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Cutting Down Forests

In the context of migrant movement, cutting down forests, which is usually related to the practice of silviculture, defined as “the art and science of manipulating forest vegetation to enhance forest growth and establish new forest stands and wildlife habitat”, is used as an anti-migrant intervention in the natural landscape for the purported purpose of defending borders.  Aside from cutting down willows and other vegetation along the Una river on the border between Croatia and Bosnia and Herzegovina, the media paid most attention to the felling of the forest on Plješivica, which, as part of the so-called integrated border management, was carried out by the state forest management company (Hrvatske šume) under orders from the Ministry of the Interior. This operation left a large plješiva (bald) line in the mountain, visible both from the air and from the foot of the mountain. The goal of creating such a clear space is to stop the movement of migrants or, according to a government report from 2018, to contribute “to the visibility of the state border (...) and the operational efficiency of technical equipment (especially thermal imaging systems), and the responsiveness of border police in combating illegal migration”. Although the felling of trees like the one at Plješivica, from an ecological perspective, most likely “disrupts forest management and reduces the future value of the forest”, it is not legally considered an anti-environmental act and devastation of forest given the institutions that implement these actions and their purpose. According to the Forest Act, forests and forest lands owned by the Republic of Croatia can be excluded from a forest management area for “the purpose of state border control or ensuring the visibility of the border line” at the request of the “central body responsible for internal affairs”. Cutting down forests in the context of irregularized migration can be seen as one of the elements of weaponized landscapes (Hameršak and Pleše 2021), and from a historical perspective, it can be seen as a successor to operations which involved removing all vegetation, in this case done in the context of an armed conflict, in the forest areas of Gorski Kotar, which were directed against the activities of the partisans and conducted by the Italian administration during the Second World War (cf. Klepac 1997: 53). Going further back in history, in the border area between Slavonia and the Ottoman Empire, the method of cutting in (“zasjeka”) was used (Andrić 2017: 73), also associated with tree felling in order to prevent passage. However, this method was not meant to create “empty space”, but to place the cut trees as obstacles on forest roads.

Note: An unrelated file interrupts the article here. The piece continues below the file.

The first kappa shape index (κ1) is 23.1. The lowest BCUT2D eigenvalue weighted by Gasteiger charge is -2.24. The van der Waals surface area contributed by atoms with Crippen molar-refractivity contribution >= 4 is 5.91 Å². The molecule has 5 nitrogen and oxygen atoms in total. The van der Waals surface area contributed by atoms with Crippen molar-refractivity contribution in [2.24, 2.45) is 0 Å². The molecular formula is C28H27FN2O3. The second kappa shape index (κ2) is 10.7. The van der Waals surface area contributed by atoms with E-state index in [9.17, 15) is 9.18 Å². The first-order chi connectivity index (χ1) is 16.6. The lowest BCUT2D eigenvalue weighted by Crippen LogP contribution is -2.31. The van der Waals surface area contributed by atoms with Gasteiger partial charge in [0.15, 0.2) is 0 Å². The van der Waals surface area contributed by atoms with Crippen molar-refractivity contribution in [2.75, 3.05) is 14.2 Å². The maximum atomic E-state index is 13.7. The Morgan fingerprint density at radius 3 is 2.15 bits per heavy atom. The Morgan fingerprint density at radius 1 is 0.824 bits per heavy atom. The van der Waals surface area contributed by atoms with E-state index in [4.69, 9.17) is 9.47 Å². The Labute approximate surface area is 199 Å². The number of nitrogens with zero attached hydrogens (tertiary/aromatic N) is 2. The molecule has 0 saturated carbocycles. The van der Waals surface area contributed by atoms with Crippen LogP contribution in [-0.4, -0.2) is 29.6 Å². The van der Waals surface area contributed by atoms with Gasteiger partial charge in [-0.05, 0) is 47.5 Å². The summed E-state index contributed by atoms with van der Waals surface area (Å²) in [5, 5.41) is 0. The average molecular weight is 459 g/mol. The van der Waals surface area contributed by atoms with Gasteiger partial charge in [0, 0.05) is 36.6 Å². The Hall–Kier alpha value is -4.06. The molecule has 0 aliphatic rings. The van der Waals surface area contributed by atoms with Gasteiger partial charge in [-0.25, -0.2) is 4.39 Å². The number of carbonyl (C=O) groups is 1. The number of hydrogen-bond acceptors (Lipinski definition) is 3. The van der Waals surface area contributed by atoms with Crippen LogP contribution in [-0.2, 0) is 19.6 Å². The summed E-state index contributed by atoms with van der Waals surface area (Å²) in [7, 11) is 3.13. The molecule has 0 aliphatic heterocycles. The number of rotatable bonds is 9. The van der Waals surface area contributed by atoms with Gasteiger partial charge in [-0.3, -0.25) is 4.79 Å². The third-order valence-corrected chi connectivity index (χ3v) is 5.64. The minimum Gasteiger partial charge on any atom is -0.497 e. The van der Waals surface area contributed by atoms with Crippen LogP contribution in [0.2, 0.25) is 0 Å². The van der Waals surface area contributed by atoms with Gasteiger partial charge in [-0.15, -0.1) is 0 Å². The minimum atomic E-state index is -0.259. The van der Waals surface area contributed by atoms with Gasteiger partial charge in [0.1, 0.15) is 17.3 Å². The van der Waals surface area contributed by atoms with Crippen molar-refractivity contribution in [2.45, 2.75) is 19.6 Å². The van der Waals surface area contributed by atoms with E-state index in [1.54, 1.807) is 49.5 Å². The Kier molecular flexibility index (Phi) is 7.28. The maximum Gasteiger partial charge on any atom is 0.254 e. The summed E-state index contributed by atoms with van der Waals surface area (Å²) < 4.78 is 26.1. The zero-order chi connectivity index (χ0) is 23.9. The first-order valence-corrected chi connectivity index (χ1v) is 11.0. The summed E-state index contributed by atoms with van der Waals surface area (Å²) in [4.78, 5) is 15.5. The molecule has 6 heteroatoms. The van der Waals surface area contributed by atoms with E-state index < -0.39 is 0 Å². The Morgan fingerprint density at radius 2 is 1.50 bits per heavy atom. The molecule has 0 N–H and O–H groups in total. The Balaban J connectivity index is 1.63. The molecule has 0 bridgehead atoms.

Andrić, Stanko. 2017. “Šuma Garavica i 'ničija zemlja' na slavonsko-turskom pograničju u 16. i 17. stoljeću”. In Slavonske šume kroz povijest. Dinko Župan and Robert Skenderović, eds. Slavonski Brod: Hrvatski institut za povijest, Podružnica za povijest Slavonije, Srijema i Baranje, 61-117.

Hameršak, Marijana and Iva Pleše. 2020. "Forest, forest, forest. Sometimes we sleep. Walking, sleep, walking, sleep. It’s dangerous on this way. Weaponized Migration Landscapes at the Outskirts of the EU". Etnološka tribina 51/44, 204-221.

Klepac, Dušan. 1997. Iz šumarske povijesti Gorskoga kotara u sadašnjost. Hrvatske šume: Zagreb.


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